I've been using Linux for a few years now, but the one thing I still hate about it is I can never find my programs. I hate to say it but from an end user point of view Microsofts method of naming hard drives A,C,D,E etc and installing all programs in the program folder is far superior to wherever Linux puts them.
This basically says "i know the file system layout of windows, i dont know file system layout of linux and my ignorance is linux's fault".
This has nothing to do with superiority and everything to do with familiarity.
So, you have a system with drive letters, A,B,C,D and a clueless computer noob is asked to find firefox executable, where would he go look for it? A clueless new computer user will be just as lost in both systems.
This vent is of no merit.
I disagree (obviously). I don't think its a matter of familiarity, its a matter of labeling. If your looking for a program you can't find in Windows, you don't have to be familiar with the Windows file system to realize that it will likely be located under 'Programs'.
I can understand your frustration when you needed to find Okular and didn't know where to look. But that was a bit of a special case: the default program Firefox offered you wasn't what you needed. And that, of course, was the real problem.
(How often do you have to "find your programs"? Wouldn't you normally just start them from a menu or by clicking an icon on your desktop? Or possibly even by typing the name of the executable in a terminal?)
Its pretty self explanatory that programs will likely be installed in the Programs folder. Granted, as pointed out, there may be some programs installed elsewhere.
And that is the point. In Windows many programs are installed in strange places. In Linux there is at least some logic behind where they could be installed.
But for someone just browsing the filesystem looking for a program its the obvious place to look. Looking two tiers down in /user/bin/ is not as obvious as 'Programs' for someone that does not know where to look.
That, of course, is true. What /usr/bin stands for is not immediately obvious to a new user.
The reasons behind the traditional directory names are historical. And "/usr/bin" requires less typing than "/user/programs". (For "usr" is shorter than "user", and "bin" is shorter than either "binary" or "programs". That was once important.)
And the benefits of the Linux filesystem hierarchy (in terms of logic and consistency) usually outweigh the fact that a few directory names are a bit cryptic.
But again, these days you seldom have to know where an application is installed if you just want to run it. And if you need that information it's easy to get -- in several ways.
I also find it easier to find storage drives if I know they will be labeled by an upper case letter.
So you find labels like "C:", "D:" and "E:" intuitive?
Its easy to look through a file system for an upper case letter and then look inside to see if its the one you need than to find something labeled sda, sdb, fda, fdb, hda, hdb or whatever else Linux uses to designate storage devices.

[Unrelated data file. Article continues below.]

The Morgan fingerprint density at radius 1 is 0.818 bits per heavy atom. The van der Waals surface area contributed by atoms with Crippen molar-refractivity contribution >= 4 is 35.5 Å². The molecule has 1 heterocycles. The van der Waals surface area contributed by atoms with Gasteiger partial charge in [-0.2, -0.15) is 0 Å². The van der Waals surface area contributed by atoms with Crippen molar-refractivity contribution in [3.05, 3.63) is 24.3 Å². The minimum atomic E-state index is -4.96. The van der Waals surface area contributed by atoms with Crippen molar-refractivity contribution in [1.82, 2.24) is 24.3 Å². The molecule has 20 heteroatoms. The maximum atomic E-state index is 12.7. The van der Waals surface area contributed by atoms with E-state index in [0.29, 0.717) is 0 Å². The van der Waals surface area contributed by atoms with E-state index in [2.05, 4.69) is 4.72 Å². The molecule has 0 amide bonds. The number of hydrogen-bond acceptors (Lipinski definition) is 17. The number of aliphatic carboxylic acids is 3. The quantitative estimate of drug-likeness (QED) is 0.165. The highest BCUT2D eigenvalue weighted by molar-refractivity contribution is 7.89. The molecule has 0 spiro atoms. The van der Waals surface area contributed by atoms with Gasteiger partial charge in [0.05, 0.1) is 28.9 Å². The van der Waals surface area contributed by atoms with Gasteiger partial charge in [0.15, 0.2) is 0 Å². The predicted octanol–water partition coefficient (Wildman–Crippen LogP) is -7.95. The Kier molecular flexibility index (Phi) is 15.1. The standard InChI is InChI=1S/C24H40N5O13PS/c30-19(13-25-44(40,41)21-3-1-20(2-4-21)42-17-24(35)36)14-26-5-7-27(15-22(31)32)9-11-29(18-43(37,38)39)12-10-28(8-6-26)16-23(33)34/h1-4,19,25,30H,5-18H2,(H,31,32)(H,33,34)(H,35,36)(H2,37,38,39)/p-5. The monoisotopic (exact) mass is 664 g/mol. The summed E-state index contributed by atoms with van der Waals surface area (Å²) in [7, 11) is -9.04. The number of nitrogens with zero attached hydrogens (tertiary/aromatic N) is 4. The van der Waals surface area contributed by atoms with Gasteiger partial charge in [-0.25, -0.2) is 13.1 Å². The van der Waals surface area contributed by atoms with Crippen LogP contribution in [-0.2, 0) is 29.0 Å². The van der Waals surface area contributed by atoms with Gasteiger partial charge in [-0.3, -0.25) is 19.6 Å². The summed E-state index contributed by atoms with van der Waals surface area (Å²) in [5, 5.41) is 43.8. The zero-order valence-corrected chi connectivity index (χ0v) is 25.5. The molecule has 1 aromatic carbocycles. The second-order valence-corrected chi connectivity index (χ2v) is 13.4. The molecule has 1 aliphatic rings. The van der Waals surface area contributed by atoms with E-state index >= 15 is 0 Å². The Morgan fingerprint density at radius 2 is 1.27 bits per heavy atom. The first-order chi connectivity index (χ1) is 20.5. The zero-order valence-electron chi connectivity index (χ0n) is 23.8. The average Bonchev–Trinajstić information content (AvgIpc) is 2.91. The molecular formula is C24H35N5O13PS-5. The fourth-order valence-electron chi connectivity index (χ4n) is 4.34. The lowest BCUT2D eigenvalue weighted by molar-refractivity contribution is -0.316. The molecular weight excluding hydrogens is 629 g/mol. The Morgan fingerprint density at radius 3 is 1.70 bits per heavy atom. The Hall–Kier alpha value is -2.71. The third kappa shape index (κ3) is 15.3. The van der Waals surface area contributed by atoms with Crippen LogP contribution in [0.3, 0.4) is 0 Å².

On a modern system you'll mainly find sdx
. But that's beside the point. The important thing is that you don't have to bother about what the device nodes are called to just plug in a device and start using it. That's something you only need to know when you are tweaking your system (in a way that would be very difficult in Windows). Normally you just have to know where the partitions on your devices are mounted.
I understand that the letter designations are probably useful in indicating what 'type' of storage device it is. But from a strictly end user perspective, I don't care that the OS relays back to me the 'type' of device. I know the USB I just plugged in is a USB. I just want to be able to find it easy. Now granted, Dolphin does a great job of mounting storage devices and labeling them when you plug in a USB device for instance.
It isn't Dolphin that mounts them or labels them, even if they are mounted with a click in Dolphin. If a partition on a removable device has a label it will be mounted as /media/<label>, if it doesn't have one it will be mounted as something like /media/disk or /media/disk-1.
Many USB devices have labels when you buy them. If they don't, or if you want to change the label, it's easy to give them a new one. (You could even label them "C", "D" and "E" if you really don't want something more descriptive. Or with some tweaking you could mount them as /C, /D and /E.)
So Dolphin is leaps ahead of Konqurer in my opinion,
Well, Konqueror has the same "Places" side panel as Dolphin, even if it isn't open by default.
but I still find simple drive letters easier to spot when looking for a storage device.
Then label your storage devices.
Anyway, thanks for all the help and the interesting discussion. As noted, the thread was solved in the 2nd or 3rd post. And don't take my comments as being a MS fanboy and hating on Linux. The only thing I hate is when Linux (or any OS) fanboys get all defensive and are unwilling to recognize that other OSs may do some things that are easier and more intuitive than theirs.
It's just that "easier" and "more intuitive" mean different things depending on what you are accustomed to.
I'm not saying that is anyone in this tread since everyone gave examples as to why the held their opinion. I can appreciate that. I'm just saying that MS has done some thing right and it does make it easier for a new user.
I doubt it. But I'm not very new.
And if some of these things can be implement in future versions of any Linux distro they should be considered.